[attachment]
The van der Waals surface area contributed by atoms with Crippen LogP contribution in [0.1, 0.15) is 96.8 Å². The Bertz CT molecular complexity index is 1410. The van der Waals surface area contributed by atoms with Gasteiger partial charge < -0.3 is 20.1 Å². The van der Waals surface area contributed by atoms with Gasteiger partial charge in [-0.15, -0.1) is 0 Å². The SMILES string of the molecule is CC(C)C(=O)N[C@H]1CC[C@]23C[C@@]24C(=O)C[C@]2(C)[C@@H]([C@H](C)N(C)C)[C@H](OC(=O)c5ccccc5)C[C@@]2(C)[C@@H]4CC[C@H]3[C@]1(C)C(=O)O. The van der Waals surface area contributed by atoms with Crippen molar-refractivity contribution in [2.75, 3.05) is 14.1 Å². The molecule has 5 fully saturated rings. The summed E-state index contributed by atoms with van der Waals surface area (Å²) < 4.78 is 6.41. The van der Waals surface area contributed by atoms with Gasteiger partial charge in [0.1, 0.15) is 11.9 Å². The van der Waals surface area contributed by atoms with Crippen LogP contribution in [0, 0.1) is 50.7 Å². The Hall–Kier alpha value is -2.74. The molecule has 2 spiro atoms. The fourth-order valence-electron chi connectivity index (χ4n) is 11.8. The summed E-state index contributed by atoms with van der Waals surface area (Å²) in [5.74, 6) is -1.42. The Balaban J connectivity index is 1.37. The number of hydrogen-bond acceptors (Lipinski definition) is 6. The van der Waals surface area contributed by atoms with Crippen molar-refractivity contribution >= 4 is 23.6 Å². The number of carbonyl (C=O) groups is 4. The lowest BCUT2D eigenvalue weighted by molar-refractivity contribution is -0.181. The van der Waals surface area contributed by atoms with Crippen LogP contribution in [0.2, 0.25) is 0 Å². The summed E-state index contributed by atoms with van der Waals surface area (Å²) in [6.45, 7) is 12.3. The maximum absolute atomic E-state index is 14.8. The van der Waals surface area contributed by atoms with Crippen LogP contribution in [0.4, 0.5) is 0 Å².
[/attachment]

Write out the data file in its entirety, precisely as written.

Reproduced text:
The van der Waals surface area contributed by atoms with Crippen LogP contribution in [0.1, 0.15) is 96.8 Å². The Bertz CT molecular complexity index is 1410. The van der Waals surface area contributed by atoms with Gasteiger partial charge < -0.3 is 20.1 Å². The van der Waals surface area contributed by atoms with Gasteiger partial charge in [-0.15, -0.1) is 0 Å². The SMILES string of the molecule is CC(C)C(=O)N[C@H]1CC[C@]23C[C@@]24C(=O)C[C@]2(C)[C@@H]([C@H](C)N(C)C)[C@H](OC(=O)c5ccccc5)C[C@@]2(C)[C@@H]4CC[C@H]3[C@]1(C)C(=O)O. The van der Waals surface area contributed by atoms with Crippen molar-refractivity contribution in [2.75, 3.05) is 14.1 Å². The molecule has 5 fully saturated rings. The summed E-state index contributed by atoms with van der Waals surface area (Å²) < 4.78 is 6.41. The van der Waals surface area contributed by atoms with Gasteiger partial charge in [0.1, 0.15) is 11.9 Å². The van der Waals surface area contributed by atoms with Crippen LogP contribution in [0, 0.1) is 50.7 Å². The Hall–Kier alpha value is -2.74. The molecule has 2 spiro atoms. The fourth-order valence-electron chi connectivity index (χ4n) is 11.8. The summed E-state index contributed by atoms with van der Waals surface area (Å²) in [5.74, 6) is -1.42. The Balaban J connectivity index is 1.37. The number of hydrogen-bond acceptors (Lipinski definition) is 6. The van der Waals surface area contributed by atoms with Crippen molar-refractivity contribution >= 4 is 23.6 Å². The number of carbonyl (C=O) groups is 4. The lowest BCUT2D eigenvalue weighted by molar-refractivity contribution is -0.181. The van der Waals surface area contributed by atoms with Crippen LogP contribution in [0.2, 0.25) is 0 Å². The summed E-state index contributed by atoms with van der Waals surface area (Å²) in [6.45, 7) is 12.3. The maximum absolute atomic E-state index is 14.8. The van der Waals surface area contributed by atoms with Crippen LogP contribution in [0.4, 0.5) is 0 Å².